Annuity RMD Strategies
Many people are annoyed by the Required Minimum Distribution (RMD) rules, and really don’t need the money or want to pay the additional taxes. The law is the law, so compliance is not a choice. Because of this fact, there are some annuity strategies that can address your eventual RMD issue. Some you might be familiar with, and some might be new to you, but it’s important to know all of your options in order to properly choose your specific RMD strategy.
Required Minimum Distribution
The acronym “RMD” stands for Required Minimum Distribution. This is the amount of money that you have to remove from your traditional IRA (or qualified account) when you reach the age of 70 ½.
Whether you have one IRA or ten separate IRAs, our friends at the IRS are going to look at the total dollar amount of your qualified accounts in order to calculate your RMD annual payment. You can take that Required Minimum Distribution (RMD) from one IRA, or from multiple qualified accounts, just as long as the IRS dollar requirement is met.
Whether you need the money out of your IRA or not, the IRS is tapping you on the shoulder to “remind” you that it’s time to start paying your fair share of taxes.
An Annuity Death Benefit Rider Strategy Provides Principal Protection and a Lasting Legacy
Some IRA owners don’t ever plan on accessing that money, except for the pesky RMD. They want to leave the bulk of that asset to their beneficiaries. They want, in essence, to leave a legacy. This can be accomplished by utilizing a contractually guaranteed death benefit rider attached to a fixed annuity. Here’s how that strategy would work:
Let’s say you have $300,000 in a traditional IRA, and you never plan on needing that asset to live on in retirement. If you placed that money in a fixed annuity with a contractual death benefit rider that guarantees a 5% growth, then the $300,000 will grow and compound by that amount every year. When you take your RMDs, the 5% death benefit growth will offset the dollar amount of the Required Minimum Distribution (RMD). The sooner you start this strategy before you turn 70 ½, the better because the $300,000 will be growing by an annual 5% before you are required to take your RMDs.
This offset strategy allows you to take your RMDs while keeping your initial IRA total dollar amount intact for your listed beneficiaries and heirs.
A Stretch IRA Strategy Is IRS Approved and Allows Your Heirs Continual RMD Payments
If structured properly, RMDs can be taken by numerous generations (spouse, children, grandchildren). This will provide a legacy income to your heirs while lessening the tax liabilities over time. You don’t need an annuity to stretch your IRA, but a fixed annuity does work well with this strategy because it fully protects the principal from market volatility, and provides contractual guarantees.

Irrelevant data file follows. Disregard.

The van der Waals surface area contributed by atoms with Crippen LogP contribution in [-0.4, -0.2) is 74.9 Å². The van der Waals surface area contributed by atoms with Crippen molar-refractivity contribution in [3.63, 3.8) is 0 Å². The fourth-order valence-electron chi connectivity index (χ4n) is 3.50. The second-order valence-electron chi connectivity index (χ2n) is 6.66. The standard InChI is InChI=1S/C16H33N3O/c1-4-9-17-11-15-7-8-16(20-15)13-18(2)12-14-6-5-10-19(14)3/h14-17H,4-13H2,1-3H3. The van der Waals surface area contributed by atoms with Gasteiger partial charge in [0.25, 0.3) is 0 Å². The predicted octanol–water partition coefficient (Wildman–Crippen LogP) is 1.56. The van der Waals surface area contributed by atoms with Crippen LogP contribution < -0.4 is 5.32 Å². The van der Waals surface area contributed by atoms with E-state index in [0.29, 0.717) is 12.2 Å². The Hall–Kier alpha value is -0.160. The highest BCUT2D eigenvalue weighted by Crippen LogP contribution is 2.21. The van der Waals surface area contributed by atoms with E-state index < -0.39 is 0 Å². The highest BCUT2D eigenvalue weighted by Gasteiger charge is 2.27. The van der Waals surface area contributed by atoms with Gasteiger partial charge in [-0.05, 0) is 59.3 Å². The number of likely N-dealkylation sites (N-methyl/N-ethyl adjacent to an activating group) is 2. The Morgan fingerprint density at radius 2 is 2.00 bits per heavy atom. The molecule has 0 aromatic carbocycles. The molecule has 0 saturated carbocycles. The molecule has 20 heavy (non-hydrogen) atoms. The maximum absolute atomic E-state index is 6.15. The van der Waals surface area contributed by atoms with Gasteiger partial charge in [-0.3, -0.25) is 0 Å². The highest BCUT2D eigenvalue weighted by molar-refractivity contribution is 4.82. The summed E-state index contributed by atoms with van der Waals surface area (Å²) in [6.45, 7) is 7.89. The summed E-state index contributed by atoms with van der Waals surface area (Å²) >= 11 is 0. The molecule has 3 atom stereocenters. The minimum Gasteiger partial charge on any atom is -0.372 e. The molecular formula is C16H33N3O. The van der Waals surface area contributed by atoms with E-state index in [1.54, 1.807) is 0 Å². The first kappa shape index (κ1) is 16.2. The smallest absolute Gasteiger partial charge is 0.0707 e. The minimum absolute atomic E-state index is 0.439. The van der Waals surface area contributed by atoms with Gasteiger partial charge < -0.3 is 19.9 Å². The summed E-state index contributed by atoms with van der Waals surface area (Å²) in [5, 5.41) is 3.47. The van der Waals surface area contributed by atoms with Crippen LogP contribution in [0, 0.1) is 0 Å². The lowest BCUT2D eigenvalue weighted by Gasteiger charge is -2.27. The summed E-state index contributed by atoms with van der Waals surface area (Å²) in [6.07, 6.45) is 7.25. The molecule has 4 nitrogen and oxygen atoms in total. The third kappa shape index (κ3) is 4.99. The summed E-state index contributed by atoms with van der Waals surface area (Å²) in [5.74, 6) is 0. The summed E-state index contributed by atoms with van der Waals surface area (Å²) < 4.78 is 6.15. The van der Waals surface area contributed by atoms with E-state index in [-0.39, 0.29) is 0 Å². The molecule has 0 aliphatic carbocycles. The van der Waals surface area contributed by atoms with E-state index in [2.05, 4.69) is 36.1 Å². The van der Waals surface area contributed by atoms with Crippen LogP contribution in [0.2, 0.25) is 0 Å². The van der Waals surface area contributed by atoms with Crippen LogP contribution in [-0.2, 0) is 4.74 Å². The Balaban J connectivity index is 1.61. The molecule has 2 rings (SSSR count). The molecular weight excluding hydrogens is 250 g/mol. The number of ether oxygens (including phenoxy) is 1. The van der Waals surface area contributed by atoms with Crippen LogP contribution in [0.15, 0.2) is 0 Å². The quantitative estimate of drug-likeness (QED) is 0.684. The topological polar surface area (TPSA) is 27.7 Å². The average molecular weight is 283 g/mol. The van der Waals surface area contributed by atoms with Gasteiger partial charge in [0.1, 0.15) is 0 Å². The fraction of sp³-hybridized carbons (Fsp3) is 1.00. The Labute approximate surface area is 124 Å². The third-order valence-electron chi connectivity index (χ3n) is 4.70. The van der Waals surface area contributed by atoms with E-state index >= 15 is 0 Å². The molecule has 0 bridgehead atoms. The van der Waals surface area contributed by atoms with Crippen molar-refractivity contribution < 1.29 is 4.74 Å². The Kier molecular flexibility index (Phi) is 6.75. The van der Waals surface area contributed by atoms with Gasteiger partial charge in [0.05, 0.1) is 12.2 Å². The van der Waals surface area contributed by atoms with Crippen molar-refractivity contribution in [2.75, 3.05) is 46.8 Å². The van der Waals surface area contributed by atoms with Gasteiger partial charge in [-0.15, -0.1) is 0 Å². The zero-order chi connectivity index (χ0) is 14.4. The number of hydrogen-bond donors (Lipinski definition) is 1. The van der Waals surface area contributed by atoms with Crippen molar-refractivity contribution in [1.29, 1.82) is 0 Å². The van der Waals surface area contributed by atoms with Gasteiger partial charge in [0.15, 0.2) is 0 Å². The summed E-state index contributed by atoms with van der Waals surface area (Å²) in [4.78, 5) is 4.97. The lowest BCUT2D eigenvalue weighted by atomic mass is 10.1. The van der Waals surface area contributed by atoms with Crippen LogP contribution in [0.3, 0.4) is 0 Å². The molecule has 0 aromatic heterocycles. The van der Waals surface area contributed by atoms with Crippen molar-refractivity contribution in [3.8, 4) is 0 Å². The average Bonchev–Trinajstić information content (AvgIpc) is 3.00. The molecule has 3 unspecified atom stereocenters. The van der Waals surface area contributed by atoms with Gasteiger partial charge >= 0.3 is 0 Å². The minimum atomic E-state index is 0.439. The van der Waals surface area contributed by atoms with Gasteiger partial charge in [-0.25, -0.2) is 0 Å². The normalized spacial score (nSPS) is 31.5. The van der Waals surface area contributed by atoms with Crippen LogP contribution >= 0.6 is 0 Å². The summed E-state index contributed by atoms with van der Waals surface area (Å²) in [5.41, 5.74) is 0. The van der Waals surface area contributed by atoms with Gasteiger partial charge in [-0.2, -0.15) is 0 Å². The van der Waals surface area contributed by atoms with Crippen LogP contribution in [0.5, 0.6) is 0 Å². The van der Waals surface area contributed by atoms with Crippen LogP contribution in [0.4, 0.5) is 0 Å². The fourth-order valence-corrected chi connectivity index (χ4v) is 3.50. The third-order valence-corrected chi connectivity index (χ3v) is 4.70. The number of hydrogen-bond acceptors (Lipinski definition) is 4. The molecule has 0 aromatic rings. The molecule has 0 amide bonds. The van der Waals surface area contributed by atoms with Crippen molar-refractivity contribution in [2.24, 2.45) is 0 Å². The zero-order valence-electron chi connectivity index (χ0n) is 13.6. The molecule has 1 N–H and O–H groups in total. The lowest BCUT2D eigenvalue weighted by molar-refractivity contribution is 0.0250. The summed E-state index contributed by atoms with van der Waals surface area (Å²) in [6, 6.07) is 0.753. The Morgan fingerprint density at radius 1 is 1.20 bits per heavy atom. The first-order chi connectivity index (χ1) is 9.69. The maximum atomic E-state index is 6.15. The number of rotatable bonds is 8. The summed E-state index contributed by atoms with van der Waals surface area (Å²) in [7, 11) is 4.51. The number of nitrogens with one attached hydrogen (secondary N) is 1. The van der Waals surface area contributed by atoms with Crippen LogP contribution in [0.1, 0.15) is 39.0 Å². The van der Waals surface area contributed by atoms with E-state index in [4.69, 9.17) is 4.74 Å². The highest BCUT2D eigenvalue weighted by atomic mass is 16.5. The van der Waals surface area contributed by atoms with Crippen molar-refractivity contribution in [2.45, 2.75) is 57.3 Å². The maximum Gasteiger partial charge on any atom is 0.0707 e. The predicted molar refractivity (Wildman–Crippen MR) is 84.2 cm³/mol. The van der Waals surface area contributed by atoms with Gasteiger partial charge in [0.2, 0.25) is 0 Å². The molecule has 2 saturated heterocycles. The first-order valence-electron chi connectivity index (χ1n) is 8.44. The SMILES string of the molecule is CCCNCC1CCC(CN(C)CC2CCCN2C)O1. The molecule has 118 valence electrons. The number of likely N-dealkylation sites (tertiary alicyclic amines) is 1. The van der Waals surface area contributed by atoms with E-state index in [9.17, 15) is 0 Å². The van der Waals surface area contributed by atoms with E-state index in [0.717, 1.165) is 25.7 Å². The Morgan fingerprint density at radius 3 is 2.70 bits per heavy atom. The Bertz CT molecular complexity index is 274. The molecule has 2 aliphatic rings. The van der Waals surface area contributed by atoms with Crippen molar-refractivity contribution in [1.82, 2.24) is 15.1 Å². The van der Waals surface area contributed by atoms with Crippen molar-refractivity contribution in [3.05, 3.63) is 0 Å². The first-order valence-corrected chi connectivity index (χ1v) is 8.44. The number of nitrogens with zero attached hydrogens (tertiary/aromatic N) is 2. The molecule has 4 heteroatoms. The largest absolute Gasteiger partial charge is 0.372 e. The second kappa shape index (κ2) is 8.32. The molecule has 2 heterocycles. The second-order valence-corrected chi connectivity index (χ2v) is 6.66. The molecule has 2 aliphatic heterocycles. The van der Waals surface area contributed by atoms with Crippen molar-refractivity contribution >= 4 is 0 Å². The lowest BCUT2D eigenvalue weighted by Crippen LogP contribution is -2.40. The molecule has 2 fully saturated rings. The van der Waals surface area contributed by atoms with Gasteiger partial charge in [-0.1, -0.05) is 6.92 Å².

Don't Qualify for the Protection Life Insurance Affords? Buy an Annuity Instead
Another creative strategy to maximize the Required Minimum Distributions (RMDs), which you have to take, is to apply that annual dollar amount to a purchase of an annuity or life insurance policy. If you can qualify for life insurance, this would be the first choice because the death benefit would pass tax-free to your listed beneficiaries. You figure out what the after tax dollar amount would be from your RMD, then buy as much life insurance death benefit with that as possible. Term life insurance is the most efficient and lowest cost choice available, and would maximize the dollar amount applied.
If you do not qualify for life insurance, you can use the same strategy to buy a flexible premium fixed annuity which has a guaranteed death benefit rider attached to the policy. Flexible premium means that you can add money to the policy. This annuity strategy is also a very efficient way to utilize your RMDs, but the death benefit does not pass tax-free to your beneficiaries as life insurance does.
So the next time you start getting perturbed about having to take your Required Minimum Distributions (RMDs), there might be an annuity solution that could be a nice fit to your overall legacy plan.